Update: A final decision in the case of Amanda Knox and Raffaele Sollecito has been reached by the six judges in Italy’s highest court.
The pair have been cleared of all charges regarding the 2007 murder of Knox’x former roommate Meredith Kercher. The couple had always maintained their innocence.
Knox’s family say they are “tremendously relieved” and “thrilled” with the court’s decision, however Francesco Maresca, lawyer for the Kercher family, has expressed his disappointment with the verdict calling it “a defeat for the Italian justice system.” Meredith Kercher’s mother says she is “surprised and very shocked” by the decision.
The court decision is the final ruling in the long-running case. A reason for the ruling will be made public in 90 days.
Deliberations in the Amanda Knox case have been underway for more than nine hours by 2000 GMT, and were expected to continue until a verdict was reached.
Lawyers involved in the case said that the six judges, who have been deliberating since 10 a.m., will carry on until midnight. If by that time no consensus is reached, the judges will likely adjourn their discussions until Saturday morning.
Judges at Italy’s top court are deciding whether to uphold a previous murder conviction of Amanda Knox and then boyfriend, Raffaele Sollecito. Both were convicted for their part in the 2007 murder of Meredith Kercher. The judge’s decisions could end the eight-year legal drama that has plagued both Italy and the US.
In final arguments on Friday, Sollecito’s lawyer addressed the Court of Cassation saying last year’s ruling was flawed, citing mistakes on the number of stab wounds on Kercher and that what was described a woman’s bloody footprint was actually from a man.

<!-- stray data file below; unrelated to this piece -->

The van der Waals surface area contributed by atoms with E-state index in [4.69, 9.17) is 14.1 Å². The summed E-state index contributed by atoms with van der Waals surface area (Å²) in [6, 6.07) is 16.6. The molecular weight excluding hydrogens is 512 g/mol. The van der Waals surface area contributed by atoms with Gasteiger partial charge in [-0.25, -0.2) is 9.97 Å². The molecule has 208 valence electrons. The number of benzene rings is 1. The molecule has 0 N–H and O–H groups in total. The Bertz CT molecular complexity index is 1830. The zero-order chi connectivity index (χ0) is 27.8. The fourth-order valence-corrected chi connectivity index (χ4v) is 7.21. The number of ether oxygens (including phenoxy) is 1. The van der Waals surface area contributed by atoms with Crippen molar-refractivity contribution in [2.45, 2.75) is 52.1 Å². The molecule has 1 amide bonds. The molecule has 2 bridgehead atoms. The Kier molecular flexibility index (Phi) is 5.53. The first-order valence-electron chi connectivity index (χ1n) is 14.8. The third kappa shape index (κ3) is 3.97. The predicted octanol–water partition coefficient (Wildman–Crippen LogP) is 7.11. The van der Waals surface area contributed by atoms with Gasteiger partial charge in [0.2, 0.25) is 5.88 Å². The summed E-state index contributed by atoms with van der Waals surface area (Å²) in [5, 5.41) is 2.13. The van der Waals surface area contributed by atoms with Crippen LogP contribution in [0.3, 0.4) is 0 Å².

“This is just a small taste of the mistakes that mean this verdict was a miscarriage of justice,” Giulia Bongiorno told the court.
“Raffaele Sollecito is an innocent who finds himself involved in extraordinary events without realizing it,” she said. “He’s like Forrest Gump. I ask you to annul the conviction.”
Amanda Knox is awaiting Italy’s top court decision at the home of her parents in Seattle, while Sollecito remains in Italy.
The US State Department is still not answering any questions about whether it would agree to extradite Knox in the event of another guilty verdict.
Spokesman Jeff Rathke says there have not been “any discussions of that kind” at the State Department. He told reporters: “There is an Italian legal process underway, so that’s where the situation resides.”
Anne Bremner, spokeswoman for the Friends of Amanda Knox support group, said, “It’s such a scary time for her and she’s very thankful for everybody’s support but what a difficult time after eight years, three trials, and now it’s at stake today.”
Prosecutors wrapped up their presentations on Wednesday by insisting that the Florence court called the case correctly.